PART 6. Exit, voice, and cyberspace
Albert Hirschman, in his classic work Exit, Voice, and Loyalty, states that in declining firms, organizations or states can either “exit”—i.e. withdraw from the relationship— or use their “voice”—i.e. try to repair the relationship by speaking out in favor of change. Whereas the latter is visible and at times confrontational, the former type of action is more difficult to detect. Indeed, “exit” is often associated with Adam Smith’s Invisible Hand, in which the market automatically (and silently) channels self-interest toward socially desired outcomes.
Where previous posts have considered how different uses of “cyberspace” are recognised (or not) by various camps, our view is that there is also an equivalent of Hirshmann’s “exit and voice” strategy in conceptual contestation.
Contesting the meaning of cyberspace, as examined above, is the equivalent of “voice”. Yet, this is only one half of the story. There is also contest in this area through the lack of use. This means that we not only have to look at the different uses of the word “cyber” or “cyberspace”, but we also have to understand how it is used vis-à-vis other words that operate in similar semantic terrain, such as “digital”, “internet”, “electronic”, and so on.
For example, some have shied away from using the term “cyber democracy” but instead talk about “e-democracy” or “digital-democracy”. Likewise, the United Nations GGE does not actually mention cyber in its name; its long-hand title is “the Group of Governmental Experts on Developments in the Field of Information and Telecommunications in the Context of International Security”. It was initially created in response to a Russian request for state cooperation in 1998 on information security, but collapsed in June 2017 over differences in the applicability of international law “in cyberspace”.
Further, some analysts suggest that the Chinese and Russian governments tend to refer to “information space”, while references to “cyberspace” occur primarily in translations of foreign works. A similar difference can be found in Arabic, where “cybersecurity” is often translated as al-ʾamn al-raqmi (digital security) or ʾamn al-muʿalumat (information security), as well as using the loan word al-ʾamn al-sibrani (cybersecurity). These varied translation choices for the cyber prefix facilitate exit in regions where English is not the only language, as they provide further scope for reinterpretation.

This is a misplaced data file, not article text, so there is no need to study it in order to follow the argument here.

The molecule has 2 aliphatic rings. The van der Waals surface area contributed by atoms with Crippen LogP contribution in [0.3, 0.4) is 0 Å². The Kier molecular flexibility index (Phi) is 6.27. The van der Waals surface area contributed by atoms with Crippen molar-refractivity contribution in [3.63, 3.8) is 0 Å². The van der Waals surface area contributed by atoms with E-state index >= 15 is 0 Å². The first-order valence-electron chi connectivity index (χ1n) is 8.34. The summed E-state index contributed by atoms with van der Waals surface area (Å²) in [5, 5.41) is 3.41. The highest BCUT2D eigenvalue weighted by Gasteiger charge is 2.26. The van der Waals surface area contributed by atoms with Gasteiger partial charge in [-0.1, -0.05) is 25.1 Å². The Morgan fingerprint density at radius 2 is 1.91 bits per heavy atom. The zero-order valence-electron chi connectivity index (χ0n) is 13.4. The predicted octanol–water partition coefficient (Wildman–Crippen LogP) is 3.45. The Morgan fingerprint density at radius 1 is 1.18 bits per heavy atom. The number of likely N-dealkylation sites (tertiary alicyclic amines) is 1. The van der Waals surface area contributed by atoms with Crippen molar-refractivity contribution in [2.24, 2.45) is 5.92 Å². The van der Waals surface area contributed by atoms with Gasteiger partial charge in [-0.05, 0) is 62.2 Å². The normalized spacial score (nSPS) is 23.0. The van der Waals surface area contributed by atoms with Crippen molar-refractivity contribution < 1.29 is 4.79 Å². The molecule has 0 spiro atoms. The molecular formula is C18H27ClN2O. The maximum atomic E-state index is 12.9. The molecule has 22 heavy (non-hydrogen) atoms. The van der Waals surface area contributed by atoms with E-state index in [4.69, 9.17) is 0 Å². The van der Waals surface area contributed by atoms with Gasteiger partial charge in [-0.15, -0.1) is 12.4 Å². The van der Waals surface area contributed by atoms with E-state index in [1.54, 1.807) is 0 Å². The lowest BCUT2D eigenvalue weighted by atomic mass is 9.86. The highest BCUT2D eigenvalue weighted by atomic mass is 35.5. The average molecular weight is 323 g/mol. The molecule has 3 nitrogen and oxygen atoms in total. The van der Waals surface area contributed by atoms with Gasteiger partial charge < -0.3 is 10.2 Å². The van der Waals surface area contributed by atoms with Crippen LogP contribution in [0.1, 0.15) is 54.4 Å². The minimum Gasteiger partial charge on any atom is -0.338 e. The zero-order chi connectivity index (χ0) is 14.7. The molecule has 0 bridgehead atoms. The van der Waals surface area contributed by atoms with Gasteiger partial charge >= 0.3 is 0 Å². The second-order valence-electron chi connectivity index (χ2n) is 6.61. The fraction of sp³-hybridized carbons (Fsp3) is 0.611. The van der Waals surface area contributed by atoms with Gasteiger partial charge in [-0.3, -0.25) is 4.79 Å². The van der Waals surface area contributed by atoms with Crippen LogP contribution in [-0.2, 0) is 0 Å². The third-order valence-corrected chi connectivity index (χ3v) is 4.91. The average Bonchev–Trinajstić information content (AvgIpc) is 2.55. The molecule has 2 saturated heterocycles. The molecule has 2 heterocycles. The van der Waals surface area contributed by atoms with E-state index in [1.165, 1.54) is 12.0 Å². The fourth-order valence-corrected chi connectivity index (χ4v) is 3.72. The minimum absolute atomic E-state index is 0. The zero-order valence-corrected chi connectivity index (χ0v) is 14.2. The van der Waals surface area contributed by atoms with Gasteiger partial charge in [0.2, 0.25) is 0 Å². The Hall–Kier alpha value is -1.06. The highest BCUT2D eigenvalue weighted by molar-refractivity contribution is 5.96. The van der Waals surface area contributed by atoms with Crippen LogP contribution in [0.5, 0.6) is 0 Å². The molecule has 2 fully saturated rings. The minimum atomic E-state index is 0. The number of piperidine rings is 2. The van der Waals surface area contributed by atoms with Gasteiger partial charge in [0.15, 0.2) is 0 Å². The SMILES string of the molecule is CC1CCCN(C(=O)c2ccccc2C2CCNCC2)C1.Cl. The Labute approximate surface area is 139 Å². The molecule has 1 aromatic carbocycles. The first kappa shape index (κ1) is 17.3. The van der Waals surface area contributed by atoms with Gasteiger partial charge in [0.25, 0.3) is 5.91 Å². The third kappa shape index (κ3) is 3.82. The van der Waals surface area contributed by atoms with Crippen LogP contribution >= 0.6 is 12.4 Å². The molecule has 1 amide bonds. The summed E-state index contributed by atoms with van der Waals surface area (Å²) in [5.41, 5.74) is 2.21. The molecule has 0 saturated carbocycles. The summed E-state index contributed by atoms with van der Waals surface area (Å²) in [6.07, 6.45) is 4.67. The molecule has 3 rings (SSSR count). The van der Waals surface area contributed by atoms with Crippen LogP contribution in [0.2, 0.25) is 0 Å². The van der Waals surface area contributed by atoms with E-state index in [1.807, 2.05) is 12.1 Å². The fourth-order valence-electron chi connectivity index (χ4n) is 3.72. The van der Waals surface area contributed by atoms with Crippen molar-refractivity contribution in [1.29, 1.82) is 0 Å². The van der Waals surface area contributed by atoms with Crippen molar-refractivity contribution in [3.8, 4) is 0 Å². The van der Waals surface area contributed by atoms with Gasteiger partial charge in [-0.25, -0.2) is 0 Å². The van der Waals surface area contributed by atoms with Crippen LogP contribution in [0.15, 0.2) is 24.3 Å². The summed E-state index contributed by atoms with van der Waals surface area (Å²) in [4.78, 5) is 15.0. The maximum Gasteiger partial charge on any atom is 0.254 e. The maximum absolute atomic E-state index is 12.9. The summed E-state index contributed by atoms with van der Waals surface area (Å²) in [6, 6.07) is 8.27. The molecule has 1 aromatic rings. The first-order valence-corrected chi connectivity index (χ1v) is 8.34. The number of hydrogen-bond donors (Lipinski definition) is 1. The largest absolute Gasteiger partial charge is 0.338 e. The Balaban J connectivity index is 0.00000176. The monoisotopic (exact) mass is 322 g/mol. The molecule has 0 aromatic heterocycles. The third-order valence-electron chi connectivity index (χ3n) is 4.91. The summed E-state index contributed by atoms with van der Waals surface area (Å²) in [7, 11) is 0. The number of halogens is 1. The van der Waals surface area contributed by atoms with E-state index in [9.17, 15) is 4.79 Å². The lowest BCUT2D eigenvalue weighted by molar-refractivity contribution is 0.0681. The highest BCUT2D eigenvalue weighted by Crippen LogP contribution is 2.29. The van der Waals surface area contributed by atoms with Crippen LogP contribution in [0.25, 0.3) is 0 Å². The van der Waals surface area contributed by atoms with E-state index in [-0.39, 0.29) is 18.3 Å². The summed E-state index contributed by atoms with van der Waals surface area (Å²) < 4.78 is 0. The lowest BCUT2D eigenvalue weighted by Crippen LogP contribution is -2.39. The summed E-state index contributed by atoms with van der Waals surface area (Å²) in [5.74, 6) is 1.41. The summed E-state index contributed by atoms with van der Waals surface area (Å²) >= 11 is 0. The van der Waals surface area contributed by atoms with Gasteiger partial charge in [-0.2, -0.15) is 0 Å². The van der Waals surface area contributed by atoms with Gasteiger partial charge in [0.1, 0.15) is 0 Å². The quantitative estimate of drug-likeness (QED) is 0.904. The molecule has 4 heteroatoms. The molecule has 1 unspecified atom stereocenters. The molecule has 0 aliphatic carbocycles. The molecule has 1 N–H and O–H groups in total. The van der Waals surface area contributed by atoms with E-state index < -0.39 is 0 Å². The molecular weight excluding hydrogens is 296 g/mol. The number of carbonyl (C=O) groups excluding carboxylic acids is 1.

As Hirschman notes, the interplay between “exit” and “voice” is complicated by the interplay of loyalty, which can affect the cost-benefit analysis whether to pursue a strategy of “exit” or “voice”. For example, people may feel a sense of patriotism towards their home country or have brand loyalty towards a product. The presence of loyalty tends to reduce “exit”. “Voice” also increases with the degree of loyalty. As Hirschman states, “a member with a considerable attachment to a product or organization will often search for ways to make himself influential, especially when the organization moves in what he believes is the wrong direction; conversely, a member who wields (or thinks he wields) considerable power in an organization and is therefore convinced that he can get it ‘back on track’ is likely to develop a strong affection for the organization in which he is powerful”.
Loyalty also plays a role in the use of the term ‘cyberspace’. Everyone who engages with the term – i.e. those whose “voices” are heard - invests social and political capital in its continued use. This is as true for academics, for whom the success of their book depends on the traction of its concepts, as it is for states, whose power in international negotiations relies on their ability to first frame the issue favorably.
The many path dependencies which manifest as loyalty towards the term ‘cyberspace’ split those who think about these questions still further. On one hand, despite the many problems identified above, the loyal group feels that – if they work hard enough – they can always change the meaning of the concept for the better. On the other hand, those who “exited” early in favor of other terms have diminishing involvement in the cyber “community”, and so translation between the two groups becomes ever more difficult.